by Kenneth Yeo
I am currently on an overseas exchange programme in Israel, particularly because of my interest in defence, security, and unconventional threats, which Israel is quite well-known for its research on.
Israel draws close parallels to Singapore – a small nation state, without natural resources, and made up of immigrants. The relationship between both countries extends over 50 years ago, when Singapore gained independence and needed support to establish its’ military. Israel extended a helping hand. Since then, both countries have had a deep relationship, cooperating extensively in commerce and defence. But beyond trade, there is deep mutual respect citizens of both countries have for each other.
Before starting the exchange programme, I taught at the Palestinian Refugee School. One day in the teachers’ office, one of the local teachers offered me Arabic Coffee (something I’m still getting used to), and we chatted. He asked: “Where are you from?” and I told him: “Singapore”, half expecting the usual “Is it part of China?” response. That perception by the way, still seems prevalent amongst some of the other exchange students I met from Germany, France and Netherlands. In terms of the language, Singapore and China sounds very similar in Hebrew, and the confusion would not have been unexpected.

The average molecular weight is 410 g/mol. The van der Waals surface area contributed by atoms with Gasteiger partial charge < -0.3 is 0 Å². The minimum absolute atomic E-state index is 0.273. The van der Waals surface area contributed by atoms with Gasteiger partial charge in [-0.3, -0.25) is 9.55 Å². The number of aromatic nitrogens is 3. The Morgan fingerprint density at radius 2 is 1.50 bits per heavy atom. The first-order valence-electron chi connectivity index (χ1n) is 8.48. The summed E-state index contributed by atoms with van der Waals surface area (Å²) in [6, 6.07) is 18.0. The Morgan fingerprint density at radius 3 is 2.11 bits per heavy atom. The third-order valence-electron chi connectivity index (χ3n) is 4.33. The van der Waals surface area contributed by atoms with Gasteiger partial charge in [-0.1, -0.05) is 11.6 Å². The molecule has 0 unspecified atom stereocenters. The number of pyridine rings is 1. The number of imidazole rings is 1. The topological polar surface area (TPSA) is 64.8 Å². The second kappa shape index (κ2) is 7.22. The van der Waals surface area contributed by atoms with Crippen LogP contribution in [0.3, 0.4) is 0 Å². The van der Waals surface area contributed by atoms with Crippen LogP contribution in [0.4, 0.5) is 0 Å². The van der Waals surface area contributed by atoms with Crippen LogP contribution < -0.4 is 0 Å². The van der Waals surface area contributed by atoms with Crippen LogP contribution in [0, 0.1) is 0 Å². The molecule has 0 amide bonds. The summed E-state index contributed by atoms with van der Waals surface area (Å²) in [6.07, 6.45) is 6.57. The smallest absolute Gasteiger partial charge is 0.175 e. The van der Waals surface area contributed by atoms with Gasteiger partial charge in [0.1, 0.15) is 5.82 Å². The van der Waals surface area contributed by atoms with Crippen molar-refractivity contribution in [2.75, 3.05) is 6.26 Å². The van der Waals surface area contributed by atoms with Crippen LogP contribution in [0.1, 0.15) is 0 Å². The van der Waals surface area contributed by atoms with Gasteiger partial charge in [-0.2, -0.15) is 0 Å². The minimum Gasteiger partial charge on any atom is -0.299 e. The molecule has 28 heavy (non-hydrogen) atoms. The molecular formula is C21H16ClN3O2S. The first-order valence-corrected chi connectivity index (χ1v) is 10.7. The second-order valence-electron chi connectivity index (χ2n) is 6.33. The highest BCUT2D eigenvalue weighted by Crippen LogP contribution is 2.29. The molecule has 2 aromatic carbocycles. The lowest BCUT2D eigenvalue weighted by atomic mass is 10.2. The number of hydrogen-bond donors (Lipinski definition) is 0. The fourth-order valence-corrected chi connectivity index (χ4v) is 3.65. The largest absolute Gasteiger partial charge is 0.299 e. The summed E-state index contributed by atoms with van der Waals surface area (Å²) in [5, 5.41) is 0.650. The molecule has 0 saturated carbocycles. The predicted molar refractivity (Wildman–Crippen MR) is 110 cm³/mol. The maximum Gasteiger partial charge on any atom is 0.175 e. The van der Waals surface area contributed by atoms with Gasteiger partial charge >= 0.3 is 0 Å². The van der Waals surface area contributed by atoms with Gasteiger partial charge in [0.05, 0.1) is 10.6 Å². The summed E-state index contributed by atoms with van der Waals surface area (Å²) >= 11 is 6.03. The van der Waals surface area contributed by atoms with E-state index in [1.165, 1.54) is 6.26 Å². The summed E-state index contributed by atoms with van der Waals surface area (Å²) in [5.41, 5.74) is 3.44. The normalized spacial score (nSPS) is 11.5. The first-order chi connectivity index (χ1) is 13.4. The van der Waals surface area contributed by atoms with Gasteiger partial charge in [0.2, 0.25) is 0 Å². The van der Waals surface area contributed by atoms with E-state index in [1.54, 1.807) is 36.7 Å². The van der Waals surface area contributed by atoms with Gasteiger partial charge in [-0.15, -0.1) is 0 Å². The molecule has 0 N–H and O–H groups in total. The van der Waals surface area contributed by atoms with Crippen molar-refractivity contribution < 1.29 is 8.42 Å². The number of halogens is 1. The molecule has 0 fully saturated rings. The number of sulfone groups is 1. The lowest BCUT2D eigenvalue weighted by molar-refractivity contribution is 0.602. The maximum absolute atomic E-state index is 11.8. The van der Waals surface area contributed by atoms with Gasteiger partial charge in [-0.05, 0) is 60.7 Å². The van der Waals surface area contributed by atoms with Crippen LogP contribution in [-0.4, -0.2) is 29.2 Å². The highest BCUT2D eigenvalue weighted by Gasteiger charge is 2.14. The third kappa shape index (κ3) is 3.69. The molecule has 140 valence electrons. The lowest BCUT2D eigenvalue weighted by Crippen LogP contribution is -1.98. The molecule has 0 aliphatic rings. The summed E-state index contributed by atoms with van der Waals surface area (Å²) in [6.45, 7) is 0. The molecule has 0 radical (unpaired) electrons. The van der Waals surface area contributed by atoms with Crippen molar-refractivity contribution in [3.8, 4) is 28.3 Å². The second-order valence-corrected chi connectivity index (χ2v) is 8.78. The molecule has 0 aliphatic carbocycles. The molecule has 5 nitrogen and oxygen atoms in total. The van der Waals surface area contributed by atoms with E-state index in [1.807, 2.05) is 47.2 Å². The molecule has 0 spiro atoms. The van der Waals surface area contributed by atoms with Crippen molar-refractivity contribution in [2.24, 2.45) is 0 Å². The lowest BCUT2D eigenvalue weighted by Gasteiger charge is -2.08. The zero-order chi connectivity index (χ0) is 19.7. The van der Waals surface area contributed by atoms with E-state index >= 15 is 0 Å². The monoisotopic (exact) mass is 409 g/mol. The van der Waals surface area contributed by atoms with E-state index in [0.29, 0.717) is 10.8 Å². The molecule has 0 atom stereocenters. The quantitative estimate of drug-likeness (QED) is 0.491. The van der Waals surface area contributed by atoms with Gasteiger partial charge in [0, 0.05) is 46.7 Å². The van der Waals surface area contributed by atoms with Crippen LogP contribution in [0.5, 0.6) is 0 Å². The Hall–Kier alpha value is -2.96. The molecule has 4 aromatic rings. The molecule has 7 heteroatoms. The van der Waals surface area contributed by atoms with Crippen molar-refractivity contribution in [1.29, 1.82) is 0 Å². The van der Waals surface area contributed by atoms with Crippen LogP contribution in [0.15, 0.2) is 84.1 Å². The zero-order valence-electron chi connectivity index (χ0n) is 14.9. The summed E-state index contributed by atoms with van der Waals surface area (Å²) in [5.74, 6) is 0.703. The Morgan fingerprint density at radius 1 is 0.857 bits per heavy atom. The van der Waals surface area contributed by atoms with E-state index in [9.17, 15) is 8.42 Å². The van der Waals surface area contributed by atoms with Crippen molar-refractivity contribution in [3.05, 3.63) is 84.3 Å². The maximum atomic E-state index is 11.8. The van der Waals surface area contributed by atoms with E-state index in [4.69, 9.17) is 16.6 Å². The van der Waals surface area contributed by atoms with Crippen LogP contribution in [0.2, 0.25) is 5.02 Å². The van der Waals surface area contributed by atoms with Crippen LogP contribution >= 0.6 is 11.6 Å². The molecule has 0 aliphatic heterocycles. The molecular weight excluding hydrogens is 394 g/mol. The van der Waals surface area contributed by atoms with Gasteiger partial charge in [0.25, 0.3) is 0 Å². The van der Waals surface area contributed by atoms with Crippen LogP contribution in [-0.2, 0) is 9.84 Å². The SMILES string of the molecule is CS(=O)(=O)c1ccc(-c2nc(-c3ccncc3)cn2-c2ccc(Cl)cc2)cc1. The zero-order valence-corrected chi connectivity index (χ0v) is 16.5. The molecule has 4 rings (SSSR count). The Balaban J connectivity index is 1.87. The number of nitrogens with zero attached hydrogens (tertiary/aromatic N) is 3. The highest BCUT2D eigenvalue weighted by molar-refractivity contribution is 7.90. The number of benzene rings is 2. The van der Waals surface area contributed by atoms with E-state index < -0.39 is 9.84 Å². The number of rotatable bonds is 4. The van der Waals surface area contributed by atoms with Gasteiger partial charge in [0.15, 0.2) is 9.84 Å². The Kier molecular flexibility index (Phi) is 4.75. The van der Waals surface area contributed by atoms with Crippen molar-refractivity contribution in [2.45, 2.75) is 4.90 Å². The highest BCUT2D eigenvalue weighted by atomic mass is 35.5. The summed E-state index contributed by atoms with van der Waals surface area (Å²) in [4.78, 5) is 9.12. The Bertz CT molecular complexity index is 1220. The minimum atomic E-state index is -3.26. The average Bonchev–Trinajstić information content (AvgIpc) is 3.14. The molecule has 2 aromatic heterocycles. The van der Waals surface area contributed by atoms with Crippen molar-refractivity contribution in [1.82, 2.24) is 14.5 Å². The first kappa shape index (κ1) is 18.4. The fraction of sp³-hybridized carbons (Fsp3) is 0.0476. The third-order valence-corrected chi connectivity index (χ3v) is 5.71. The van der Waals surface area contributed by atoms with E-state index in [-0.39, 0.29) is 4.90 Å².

To my surprise, the teacher said: “Singapore?! You mean the country to the South of Malaysia? The country that is number one in Education? We need to learn from you!” He then shared this information with the other teachers in the school.
Since that day, every teacher in the school knows me as the “Singaporean Guy”. It is not just education they admire Singapore for. Many people were full of praise for Singapore’s responsible governance, meritocracy and discipline. In fact, there is a saying in Israel. “Think like Singaporeans, fight like Israelis.”
Of course, being a pragmatic Singaporean, I didn’t indulge too much in the praise. No system is perfect. Having gone through polytechnic before university, I know that our education systems has its flaws, especially for the less conventional students. In education and in society-at-large, we need to keep getting better at accommodating more diverse talents and interests. We are moving towards that directions that rewards merit and qualities, and not just grades.
But we can learn something else from this phrase – that we must not give up our fight whether for survival or for progress. In contrast to Singapore, Israelis live in an environment of conflict and uncertainty. Threats and challenges emerge both internally and externally. It is remarkable that their spirit remain indomitable. But these circumstances also forces them to be more vigilant, and to think more creatively and innovatively for solutions – whether in water, or military technology among others. They are willing to take more risks, and nothing is taken for granted.
Singapore, and Israel, like many smaller countries around the world will continue to be tested on its resolve, unity and agility. Our circumstances haven’t changed very much. Small, young, multi-racial/ diverse and operating in an increasingly uncertain world. But we are determined to thrive, and to excel. And we do so by remaining united, and proudly Singaporean.
The author is a young student and activist. All views are his own.